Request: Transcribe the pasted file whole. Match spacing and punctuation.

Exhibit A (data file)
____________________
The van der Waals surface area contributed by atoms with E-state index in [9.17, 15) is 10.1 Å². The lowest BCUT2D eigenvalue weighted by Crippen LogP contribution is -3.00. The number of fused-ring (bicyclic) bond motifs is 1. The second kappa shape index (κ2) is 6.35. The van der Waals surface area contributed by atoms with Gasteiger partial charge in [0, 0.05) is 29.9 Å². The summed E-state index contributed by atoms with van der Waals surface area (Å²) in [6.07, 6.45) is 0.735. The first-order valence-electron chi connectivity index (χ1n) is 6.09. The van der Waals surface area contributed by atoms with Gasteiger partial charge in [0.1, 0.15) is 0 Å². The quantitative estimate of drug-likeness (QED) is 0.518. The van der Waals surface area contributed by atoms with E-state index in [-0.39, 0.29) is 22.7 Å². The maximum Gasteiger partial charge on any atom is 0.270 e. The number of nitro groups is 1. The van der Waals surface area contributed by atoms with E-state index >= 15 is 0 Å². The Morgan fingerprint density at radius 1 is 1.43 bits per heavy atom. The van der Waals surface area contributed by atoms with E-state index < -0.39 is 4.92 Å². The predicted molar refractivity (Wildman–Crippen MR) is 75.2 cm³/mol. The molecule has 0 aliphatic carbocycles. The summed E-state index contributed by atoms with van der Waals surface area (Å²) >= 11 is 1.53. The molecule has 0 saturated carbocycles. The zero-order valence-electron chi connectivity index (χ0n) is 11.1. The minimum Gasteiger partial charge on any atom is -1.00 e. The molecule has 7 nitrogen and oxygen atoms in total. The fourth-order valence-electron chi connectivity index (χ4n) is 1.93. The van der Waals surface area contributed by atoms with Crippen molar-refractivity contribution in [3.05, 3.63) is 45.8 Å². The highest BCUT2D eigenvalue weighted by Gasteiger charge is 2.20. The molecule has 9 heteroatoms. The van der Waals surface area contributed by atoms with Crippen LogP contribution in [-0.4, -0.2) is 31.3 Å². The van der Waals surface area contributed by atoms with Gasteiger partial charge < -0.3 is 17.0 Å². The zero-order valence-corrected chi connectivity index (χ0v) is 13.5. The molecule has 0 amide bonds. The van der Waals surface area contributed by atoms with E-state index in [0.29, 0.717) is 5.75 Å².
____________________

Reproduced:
The van der Waals surface area contributed by atoms with E-state index in [9.17, 15) is 10.1 Å². The lowest BCUT2D eigenvalue weighted by Crippen LogP contribution is -3.00. The number of fused-ring (bicyclic) bond motifs is 1. The second kappa shape index (κ2) is 6.35. The van der Waals surface area contributed by atoms with Gasteiger partial charge in [0, 0.05) is 29.9 Å². The summed E-state index contributed by atoms with van der Waals surface area (Å²) in [6.07, 6.45) is 0.735. The first-order valence-electron chi connectivity index (χ1n) is 6.09. The van der Waals surface area contributed by atoms with Gasteiger partial charge in [0.1, 0.15) is 0 Å². The quantitative estimate of drug-likeness (QED) is 0.518. The van der Waals surface area contributed by atoms with E-state index in [-0.39, 0.29) is 22.7 Å². The maximum Gasteiger partial charge on any atom is 0.270 e. The number of nitro groups is 1. The van der Waals surface area contributed by atoms with E-state index >= 15 is 0 Å². The Morgan fingerprint density at radius 1 is 1.43 bits per heavy atom. The van der Waals surface area contributed by atoms with E-state index < -0.39 is 4.92 Å². The predicted molar refractivity (Wildman–Crippen MR) is 75.2 cm³/mol. The molecule has 0 aliphatic carbocycles. The summed E-state index contributed by atoms with van der Waals surface area (Å²) >= 11 is 1.53. The molecule has 0 saturated carbocycles. The zero-order valence-electron chi connectivity index (χ0n) is 11.1. The minimum Gasteiger partial charge on any atom is -1.00 e. The molecule has 7 nitrogen and oxygen atoms in total. The fourth-order valence-electron chi connectivity index (χ4n) is 1.93. The van der Waals surface area contributed by atoms with Crippen molar-refractivity contribution in [3.05, 3.63) is 45.8 Å². The highest BCUT2D eigenvalue weighted by Gasteiger charge is 2.20. The molecule has 9 heteroatoms. The van der Waals surface area contributed by atoms with Crippen LogP contribution in [-0.4, -0.2) is 31.3 Å². The van der Waals surface area contributed by atoms with Gasteiger partial charge < -0.3 is 17.0 Å². The zero-order valence-corrected chi connectivity index (χ0v) is 13.5. The molecule has 0 amide bonds. The van der Waals surface area contributed by atoms with E-state index in [0.29, 0.717) is 5.75 Å².